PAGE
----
LONDON – First-quarter retail revenue at Burberry surged 86 percent in the fourth quarter to 479 million pounds, fueled by continued strong growth in Mainland China, Korea and the Americas. The company said Friday that at constant exchange, retail revenue rose 98 percent in the three months to June 26.
Comparable-store sales rose 90 percent compared with the first quarter of last year, and climbed 1 percent compared with pre-pandemic levels two years ago. Burberry, which has been on a mission to eliminate discounting and shrink its sales periods, said that full-price comparable store sales jumped 121 percent compared with last year, and 26 percent compared to pre-pandemic levels.
“We have made an excellent start to the new fiscal year. Full-price sales accelerated as our collections and campaigns attracted new, younger luxury customers to the brand,” said CEO Marco Gobbetti, who announced his resignation earlier this month, and who will to take up a similar post at Salvatore Ferragamo in Italy.
“We saw strong growth across our strategic categories, in particular leather goods and outerwear, and exited markdowns in digital and mainline stores. We continued to roll out our new store concept that will transform how customers experience our brand and product in a uniquely British luxury setting.”
He added that despite the “continuing challenging external environment, we are very pleased with the progress against our strategy.” He said the company is “firmly set on a path of growth and acceleration, we are confident of achieving our medium-term goals”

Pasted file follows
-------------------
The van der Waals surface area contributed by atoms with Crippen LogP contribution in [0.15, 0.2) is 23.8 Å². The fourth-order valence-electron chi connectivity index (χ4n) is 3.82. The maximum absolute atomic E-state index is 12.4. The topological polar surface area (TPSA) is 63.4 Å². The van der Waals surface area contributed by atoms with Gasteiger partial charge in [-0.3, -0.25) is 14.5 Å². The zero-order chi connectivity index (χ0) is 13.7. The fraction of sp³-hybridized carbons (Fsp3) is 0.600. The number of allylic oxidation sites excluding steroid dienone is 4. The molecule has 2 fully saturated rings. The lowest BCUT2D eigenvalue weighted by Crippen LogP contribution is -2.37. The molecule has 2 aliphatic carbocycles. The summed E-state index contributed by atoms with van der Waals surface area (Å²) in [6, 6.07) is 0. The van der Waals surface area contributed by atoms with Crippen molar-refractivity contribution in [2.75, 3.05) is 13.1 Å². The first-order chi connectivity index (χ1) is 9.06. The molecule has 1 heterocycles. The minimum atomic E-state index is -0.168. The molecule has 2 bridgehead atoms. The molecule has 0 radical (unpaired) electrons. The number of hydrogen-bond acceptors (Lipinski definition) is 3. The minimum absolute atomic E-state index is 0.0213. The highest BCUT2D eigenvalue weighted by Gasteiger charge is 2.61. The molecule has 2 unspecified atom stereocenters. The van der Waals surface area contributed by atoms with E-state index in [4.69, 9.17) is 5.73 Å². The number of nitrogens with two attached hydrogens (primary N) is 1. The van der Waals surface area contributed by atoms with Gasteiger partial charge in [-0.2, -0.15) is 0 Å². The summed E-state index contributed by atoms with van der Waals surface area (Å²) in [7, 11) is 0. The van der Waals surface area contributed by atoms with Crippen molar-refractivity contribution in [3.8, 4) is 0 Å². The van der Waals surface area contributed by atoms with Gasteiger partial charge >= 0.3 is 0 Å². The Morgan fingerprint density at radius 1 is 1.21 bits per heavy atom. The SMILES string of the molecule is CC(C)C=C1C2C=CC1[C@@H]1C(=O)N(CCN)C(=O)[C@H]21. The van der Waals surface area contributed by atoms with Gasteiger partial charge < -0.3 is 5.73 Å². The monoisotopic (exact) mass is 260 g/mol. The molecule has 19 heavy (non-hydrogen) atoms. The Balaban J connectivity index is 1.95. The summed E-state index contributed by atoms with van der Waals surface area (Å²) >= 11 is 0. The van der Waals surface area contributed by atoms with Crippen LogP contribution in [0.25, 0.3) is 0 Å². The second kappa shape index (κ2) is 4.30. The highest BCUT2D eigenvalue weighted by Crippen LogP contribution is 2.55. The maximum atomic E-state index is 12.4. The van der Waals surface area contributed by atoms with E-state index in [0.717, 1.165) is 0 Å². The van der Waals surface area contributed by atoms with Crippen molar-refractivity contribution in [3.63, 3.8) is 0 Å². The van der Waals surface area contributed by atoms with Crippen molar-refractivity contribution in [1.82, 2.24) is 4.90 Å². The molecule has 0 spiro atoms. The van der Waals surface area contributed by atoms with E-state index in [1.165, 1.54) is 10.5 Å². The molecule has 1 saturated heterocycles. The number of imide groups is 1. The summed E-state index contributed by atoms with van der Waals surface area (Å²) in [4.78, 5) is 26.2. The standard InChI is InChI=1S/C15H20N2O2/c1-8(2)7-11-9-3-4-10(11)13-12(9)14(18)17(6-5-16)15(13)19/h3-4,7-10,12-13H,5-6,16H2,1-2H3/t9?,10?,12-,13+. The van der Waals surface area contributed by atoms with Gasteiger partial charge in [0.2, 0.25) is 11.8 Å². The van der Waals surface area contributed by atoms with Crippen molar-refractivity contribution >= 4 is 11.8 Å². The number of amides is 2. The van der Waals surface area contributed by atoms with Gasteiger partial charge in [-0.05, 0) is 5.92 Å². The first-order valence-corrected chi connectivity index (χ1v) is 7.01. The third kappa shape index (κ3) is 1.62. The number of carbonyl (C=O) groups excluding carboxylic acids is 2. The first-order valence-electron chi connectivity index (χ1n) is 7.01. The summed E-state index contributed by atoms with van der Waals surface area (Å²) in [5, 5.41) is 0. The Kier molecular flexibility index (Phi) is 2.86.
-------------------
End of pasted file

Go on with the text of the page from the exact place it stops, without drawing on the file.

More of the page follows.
Burberry pointed out that customers, especially young ones, were buying at full-price rather than waiting for sales.
In the Americas region, the company said it saw full-price comparable store sales more than double, while Mainland China increased more than 55 percent and Korea more than 90 percent compared with two years ago. “This was driven by new, local, young customers buying across our core categories.”
Burberry has also been opening more stores as lockdown restrictions have lifted around the world. The company said that by the end of June, 3 percent of its stores were closed, with 35 percent still operating on reduced hours. It added that business in Europe and much of Asia is still heavily impacted by “the significant decline of international tourist traffic,” due to travel restrictions.
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